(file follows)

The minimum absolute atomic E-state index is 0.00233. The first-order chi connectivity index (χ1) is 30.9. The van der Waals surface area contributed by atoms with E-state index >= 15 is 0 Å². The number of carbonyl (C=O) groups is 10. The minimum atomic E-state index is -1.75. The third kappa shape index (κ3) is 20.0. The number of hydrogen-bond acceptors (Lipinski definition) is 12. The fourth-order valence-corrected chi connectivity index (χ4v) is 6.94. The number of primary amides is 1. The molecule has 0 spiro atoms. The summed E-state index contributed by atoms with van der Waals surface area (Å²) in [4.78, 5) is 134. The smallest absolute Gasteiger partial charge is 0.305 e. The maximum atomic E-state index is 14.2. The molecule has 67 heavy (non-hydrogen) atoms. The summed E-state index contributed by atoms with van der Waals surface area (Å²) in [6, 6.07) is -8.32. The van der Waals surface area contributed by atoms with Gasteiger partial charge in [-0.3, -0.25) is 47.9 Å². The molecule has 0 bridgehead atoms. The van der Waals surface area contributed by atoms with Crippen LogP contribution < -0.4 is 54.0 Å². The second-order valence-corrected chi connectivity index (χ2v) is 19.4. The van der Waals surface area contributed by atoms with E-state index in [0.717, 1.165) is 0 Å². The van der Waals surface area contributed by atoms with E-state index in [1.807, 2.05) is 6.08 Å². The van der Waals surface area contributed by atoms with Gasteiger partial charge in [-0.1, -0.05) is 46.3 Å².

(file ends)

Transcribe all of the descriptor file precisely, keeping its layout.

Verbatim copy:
The minimum absolute atomic E-state index is 0.00233. The first-order chi connectivity index (χ1) is 30.9. The van der Waals surface area contributed by atoms with E-state index >= 15 is 0 Å². The number of carbonyl (C=O) groups is 10. The minimum atomic E-state index is -1.75. The third kappa shape index (κ3) is 20.0. The number of hydrogen-bond acceptors (Lipinski definition) is 12. The fourth-order valence-corrected chi connectivity index (χ4v) is 6.94. The number of primary amides is 1. The molecule has 0 spiro atoms. The summed E-state index contributed by atoms with van der Waals surface area (Å²) in [4.78, 5) is 134. The smallest absolute Gasteiger partial charge is 0.305 e. The maximum atomic E-state index is 14.2. The molecule has 67 heavy (non-hydrogen) atoms. The summed E-state index contributed by atoms with van der Waals surface area (Å²) in [6, 6.07) is -8.32. The van der Waals surface area contributed by atoms with Gasteiger partial charge in [-0.3, -0.25) is 47.9 Å². The molecule has 0 bridgehead atoms. The van der Waals surface area contributed by atoms with Crippen LogP contribution < -0.4 is 54.0 Å². The second-order valence-corrected chi connectivity index (χ2v) is 19.4. The van der Waals surface area contributed by atoms with E-state index in [0.717, 1.165) is 0 Å². The van der Waals surface area contributed by atoms with E-state index in [1.807, 2.05) is 6.08 Å². The van der Waals surface area contributed by atoms with Gasteiger partial charge in [-0.1, -0.05) is 46.3 Å².